True Change Today

Pomodoro Technique

How to Beat Procrastination and Improve Productivity One Pomodoro at A Time

My number one technique for superhuman productivity and intense focus is to use a productivity hack called Pomodoro Technique.

A Brief History of The Pomodoro Technique

The Pomodoro technique is a time management method developed in the late 1980s by Francesco Cirillo. Cirillo, then a university student, struggled to focus on his studies and assignments. To complete them, he asked himself to commit to just 10 minutes of focused study time. Encouraged by the challenge, he found a tomato (Italian Pomodoro) shaped kitchen timer, and the Pomodoro technique was born. 

Pomodoro technique encourages people to work with the time they have. Using the method, you break your day into time intervals called Pomodoros.


Less is more in many things. Also, in productivity. Especially if you connect the Pomodoro technique with MITs (most important tasks).


By now you’re probably curious how to do it?


Step 1. Get a timer (it can be one on your computer/phone or a physical kitchen timer)

Step 2. Choose your MIT (most important task) – no more than 3 per day

Step 3. Set the timer to 25 minutes and focus on a single task until the timer rings

Step 4. When the session ends, put a checkmark on the paper next to the task (one Pomodoro) and record your progress

Step 5. Take a 5-minute break

Step 6. After 4 Pomodoros, take a longer, more restorative 15 to 30-minute break

Tips for Getting The Most out of Each Pomodoro Interval

Break down complex tasks/MITs into smaller subtasks.

(Only if the task requires more than one Pomodoro)

For example, writing an article requires research, writing, and editing. You can make several Pomodoros out of this task.

Batch subtask together.

If the task takes less time than one Pomodoro, you should combine it with other subtasks.

Once the Pomodoro timer is set, it must ring.

Pomodoro time is sacred and cannot be interrupted by menial tasks such as text messaging, incoming emails, chats, etc. If it’s broken, it must be started again. If it’s successfully finished, you can put a checkmark next to the task. Any ideas, tasks, or requests that arise during Pomodoro’s time must be dismissed until the time interval is finished. (You can record them not to forget them)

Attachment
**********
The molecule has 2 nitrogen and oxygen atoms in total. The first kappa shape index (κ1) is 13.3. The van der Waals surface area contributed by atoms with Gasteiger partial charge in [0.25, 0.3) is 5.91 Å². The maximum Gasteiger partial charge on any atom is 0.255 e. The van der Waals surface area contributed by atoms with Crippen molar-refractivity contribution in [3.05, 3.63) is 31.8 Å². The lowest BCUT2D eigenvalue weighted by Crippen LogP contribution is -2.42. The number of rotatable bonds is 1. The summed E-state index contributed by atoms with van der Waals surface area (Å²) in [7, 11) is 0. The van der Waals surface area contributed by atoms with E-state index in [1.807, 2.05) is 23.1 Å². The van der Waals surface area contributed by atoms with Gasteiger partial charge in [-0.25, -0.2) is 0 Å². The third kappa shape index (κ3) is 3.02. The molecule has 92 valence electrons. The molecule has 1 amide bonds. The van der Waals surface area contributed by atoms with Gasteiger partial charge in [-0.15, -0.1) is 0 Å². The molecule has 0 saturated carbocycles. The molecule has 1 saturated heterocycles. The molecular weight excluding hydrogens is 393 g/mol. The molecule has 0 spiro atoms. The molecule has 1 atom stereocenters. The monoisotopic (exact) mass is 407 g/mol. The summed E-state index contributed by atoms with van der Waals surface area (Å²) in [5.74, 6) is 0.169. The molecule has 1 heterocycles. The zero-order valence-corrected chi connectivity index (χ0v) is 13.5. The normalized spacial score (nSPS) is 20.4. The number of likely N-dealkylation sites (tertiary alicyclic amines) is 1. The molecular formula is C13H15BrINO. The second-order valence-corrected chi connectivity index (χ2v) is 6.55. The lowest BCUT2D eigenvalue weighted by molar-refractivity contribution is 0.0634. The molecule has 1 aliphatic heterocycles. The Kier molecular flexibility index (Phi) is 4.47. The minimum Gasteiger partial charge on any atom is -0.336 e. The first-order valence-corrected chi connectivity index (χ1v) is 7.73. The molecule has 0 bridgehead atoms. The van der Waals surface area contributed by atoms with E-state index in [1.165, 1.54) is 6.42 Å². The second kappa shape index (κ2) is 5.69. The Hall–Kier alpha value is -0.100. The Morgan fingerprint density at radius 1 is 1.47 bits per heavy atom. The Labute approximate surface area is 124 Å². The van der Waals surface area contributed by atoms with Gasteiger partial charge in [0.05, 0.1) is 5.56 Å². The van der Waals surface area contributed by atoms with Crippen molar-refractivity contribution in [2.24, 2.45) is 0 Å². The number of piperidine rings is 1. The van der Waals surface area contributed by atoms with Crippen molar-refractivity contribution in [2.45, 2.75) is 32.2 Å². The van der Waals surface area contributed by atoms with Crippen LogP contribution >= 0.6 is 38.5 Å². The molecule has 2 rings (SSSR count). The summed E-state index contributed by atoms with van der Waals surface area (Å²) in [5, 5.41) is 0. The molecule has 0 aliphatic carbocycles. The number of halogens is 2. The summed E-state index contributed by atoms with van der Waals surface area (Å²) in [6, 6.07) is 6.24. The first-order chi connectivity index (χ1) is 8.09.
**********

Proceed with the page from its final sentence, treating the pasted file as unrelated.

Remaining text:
If the task is finished before the timer rings, you should devote the remaining time to activities such as reviewing and editing the completed work or reviewing the list of upcoming tasks for the next Pomodoro session.


You can increase/decrease Pomodoro intervals as you wish. For some types of work that require extended periods in a creative flow state (coding, writing, composing, etc.) 25 minutes may be too short. You can increase the Pomodoro interval and the break according to your own rhythm. 

If you’re a beginner, and 25 minutes sounds too long to stay focused, try Pomodoro intervals of 5, 10, or 15 minutes with shorter 1, 3, 5-minute breaks. 

Science has proven that for most people, the sweet spot is between the 25 and 50-minute range for peak concentration with a 5 to 15-minute break.

An Example of My Pomodoro Day

Writing: 🍅 🍅 🍅 🍅

Editing: 🍅 🍅

Reading: 🍅 🍅

Piano: 🍅 🍅

Work: 🍅 🍅 🍅 🍅 🍅 🍅

Gym: 🍅 🍅

Email/messages/YouTube: 🍅 🍅


I use standard Pomodoro intervals of 25 minutes of focused work with 5-minute breaks. 25 minutes is long enough to get some work done, but not so long that it feels overwhelming or painful.

Benefits of Pomodoro Technique

  • Simplicity
  • Increased focus 
  • Improved planning
  • Decreased procrastination
  • Increased accountability and motivation
  • Single-tasking instead of multitasking 
  • Better control of time
  • Decreased physical and mental fatigue due to frequent breaks

Consistency > Perfection

You can beat procrastination and increase your productivity by making Pomodoro planning a daily routine. Choose 1 to 3 MITs for the day, start your timer, and focus on the task at hand. Remember to take regular breaks.

Each Pomodoro provides an opportunity to improve upon the last. Cirillo argues that

concentration and consciousness lead to speed, one Pomodoro at a time.


P.S.: This post is a part of a bigger one called The Best Productivity Systems in The World



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